That statement, made by former Anniston street superintendent Alan Magouirk, was never more accurate than it was the day after the Storm of the Century — or, as most Alabamians call it, the Blizzard of 1993.
Magouirk nailed it. Twenty years ago today, a late-winter storm of biblical proportions hit the Southeast before it meandered north. Innumerable Deep South cities set snowfall records. Tornados broke out in northern Florida. Thundersnow was common. Some homes were powerless or waterless for days. Roads covered in feet of snow were impassible. Everything — stores, schools, government offices — was closed. And people died.
They survived, too.
Annistonians walked to the Waffle House on Quintard Avenue, whose power was out but could still serve hot food because its stoves were powered by gas.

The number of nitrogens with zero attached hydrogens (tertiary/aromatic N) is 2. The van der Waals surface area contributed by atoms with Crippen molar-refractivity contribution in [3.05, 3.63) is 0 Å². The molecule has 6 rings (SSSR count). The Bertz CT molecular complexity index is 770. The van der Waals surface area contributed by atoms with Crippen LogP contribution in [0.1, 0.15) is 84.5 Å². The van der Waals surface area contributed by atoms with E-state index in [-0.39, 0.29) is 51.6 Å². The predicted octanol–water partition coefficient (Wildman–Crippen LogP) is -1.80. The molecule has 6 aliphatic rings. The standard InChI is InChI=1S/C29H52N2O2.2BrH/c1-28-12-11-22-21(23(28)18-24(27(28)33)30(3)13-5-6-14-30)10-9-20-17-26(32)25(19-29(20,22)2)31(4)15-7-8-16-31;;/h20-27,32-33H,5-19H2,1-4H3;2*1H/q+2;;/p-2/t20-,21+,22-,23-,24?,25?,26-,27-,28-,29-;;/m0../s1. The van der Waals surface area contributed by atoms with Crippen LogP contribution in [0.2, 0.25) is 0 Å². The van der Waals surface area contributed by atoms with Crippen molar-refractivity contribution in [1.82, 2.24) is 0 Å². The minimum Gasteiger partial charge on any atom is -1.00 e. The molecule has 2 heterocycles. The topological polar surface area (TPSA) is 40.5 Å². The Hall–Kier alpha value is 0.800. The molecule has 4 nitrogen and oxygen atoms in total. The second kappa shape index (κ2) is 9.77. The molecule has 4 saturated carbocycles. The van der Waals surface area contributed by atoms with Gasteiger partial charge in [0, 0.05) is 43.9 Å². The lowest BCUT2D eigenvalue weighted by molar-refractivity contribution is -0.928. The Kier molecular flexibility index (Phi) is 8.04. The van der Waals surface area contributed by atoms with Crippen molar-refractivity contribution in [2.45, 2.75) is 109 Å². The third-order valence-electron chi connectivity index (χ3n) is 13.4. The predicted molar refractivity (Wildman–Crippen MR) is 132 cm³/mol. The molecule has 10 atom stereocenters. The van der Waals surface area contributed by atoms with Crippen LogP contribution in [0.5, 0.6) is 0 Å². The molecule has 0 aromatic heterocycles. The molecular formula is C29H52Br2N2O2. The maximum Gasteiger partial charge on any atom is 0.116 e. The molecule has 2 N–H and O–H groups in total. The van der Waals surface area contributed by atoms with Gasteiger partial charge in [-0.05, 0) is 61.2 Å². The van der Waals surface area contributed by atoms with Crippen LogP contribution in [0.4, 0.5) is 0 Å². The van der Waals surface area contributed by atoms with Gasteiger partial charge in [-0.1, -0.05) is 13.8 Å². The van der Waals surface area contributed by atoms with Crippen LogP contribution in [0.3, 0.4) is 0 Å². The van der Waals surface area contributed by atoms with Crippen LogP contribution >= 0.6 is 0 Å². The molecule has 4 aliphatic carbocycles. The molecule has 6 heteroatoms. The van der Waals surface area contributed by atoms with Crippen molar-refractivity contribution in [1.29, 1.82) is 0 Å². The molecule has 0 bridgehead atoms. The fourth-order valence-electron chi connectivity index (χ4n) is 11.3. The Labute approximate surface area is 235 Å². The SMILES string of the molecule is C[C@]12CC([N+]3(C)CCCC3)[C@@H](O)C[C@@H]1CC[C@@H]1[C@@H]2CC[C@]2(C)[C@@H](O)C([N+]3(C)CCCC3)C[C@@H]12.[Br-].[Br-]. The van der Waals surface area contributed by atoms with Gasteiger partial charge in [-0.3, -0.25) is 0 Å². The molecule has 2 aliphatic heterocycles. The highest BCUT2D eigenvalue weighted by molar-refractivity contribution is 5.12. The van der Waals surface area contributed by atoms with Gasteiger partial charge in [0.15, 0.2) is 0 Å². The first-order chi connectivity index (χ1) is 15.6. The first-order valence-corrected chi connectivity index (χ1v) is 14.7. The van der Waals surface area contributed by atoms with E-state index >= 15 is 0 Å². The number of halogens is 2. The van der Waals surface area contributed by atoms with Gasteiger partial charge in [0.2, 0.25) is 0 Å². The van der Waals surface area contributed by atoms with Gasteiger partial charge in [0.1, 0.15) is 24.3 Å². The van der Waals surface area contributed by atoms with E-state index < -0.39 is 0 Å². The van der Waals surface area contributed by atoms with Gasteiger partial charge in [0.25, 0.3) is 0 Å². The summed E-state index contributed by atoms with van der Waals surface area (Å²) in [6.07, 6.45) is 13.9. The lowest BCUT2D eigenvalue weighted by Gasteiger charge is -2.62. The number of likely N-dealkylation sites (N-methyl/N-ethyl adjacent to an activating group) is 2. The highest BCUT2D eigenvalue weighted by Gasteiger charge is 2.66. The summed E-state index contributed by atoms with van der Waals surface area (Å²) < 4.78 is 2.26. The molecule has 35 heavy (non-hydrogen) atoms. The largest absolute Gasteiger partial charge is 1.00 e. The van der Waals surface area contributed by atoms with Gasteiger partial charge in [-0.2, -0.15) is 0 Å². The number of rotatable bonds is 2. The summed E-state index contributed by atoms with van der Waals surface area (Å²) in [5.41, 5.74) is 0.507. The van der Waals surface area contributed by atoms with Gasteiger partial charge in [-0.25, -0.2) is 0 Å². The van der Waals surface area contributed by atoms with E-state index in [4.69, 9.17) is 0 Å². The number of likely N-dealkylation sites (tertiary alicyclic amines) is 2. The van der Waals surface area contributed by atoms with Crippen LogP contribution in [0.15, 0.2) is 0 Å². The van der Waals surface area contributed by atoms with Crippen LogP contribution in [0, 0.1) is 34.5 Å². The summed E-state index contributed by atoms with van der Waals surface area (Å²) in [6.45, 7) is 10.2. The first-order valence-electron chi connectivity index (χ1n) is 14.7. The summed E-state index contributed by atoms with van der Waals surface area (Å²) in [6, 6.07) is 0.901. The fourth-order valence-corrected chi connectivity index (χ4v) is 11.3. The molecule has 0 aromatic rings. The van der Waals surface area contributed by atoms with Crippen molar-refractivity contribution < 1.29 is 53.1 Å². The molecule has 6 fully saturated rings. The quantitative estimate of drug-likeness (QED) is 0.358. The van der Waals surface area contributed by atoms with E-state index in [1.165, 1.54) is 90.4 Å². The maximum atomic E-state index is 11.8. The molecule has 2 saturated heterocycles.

An Anniston Army Depot helicopter was used to rescue those stranded atop Mount Cheaha.
Calhoun County’s 911 operators received 200 to 300 calls an hour — 10 times the normal amount.
The Alabama National Guard provided humvees for the Anniston Police Department.
A bulldozer cleared roads in Jacksonville.
Wind-chill figures dropped well below zero throughout central Alabama.
Seventeen inches of snow fell in Birmingham; 13 fell in Anniston.
“It was the mother of all snow storms,” a National Weather Service meteorologist told The Star.
Today, 20 years later, we have to ask: Will we be better prepared for the next Storm of the Century when it hits? Now’s the time to find out.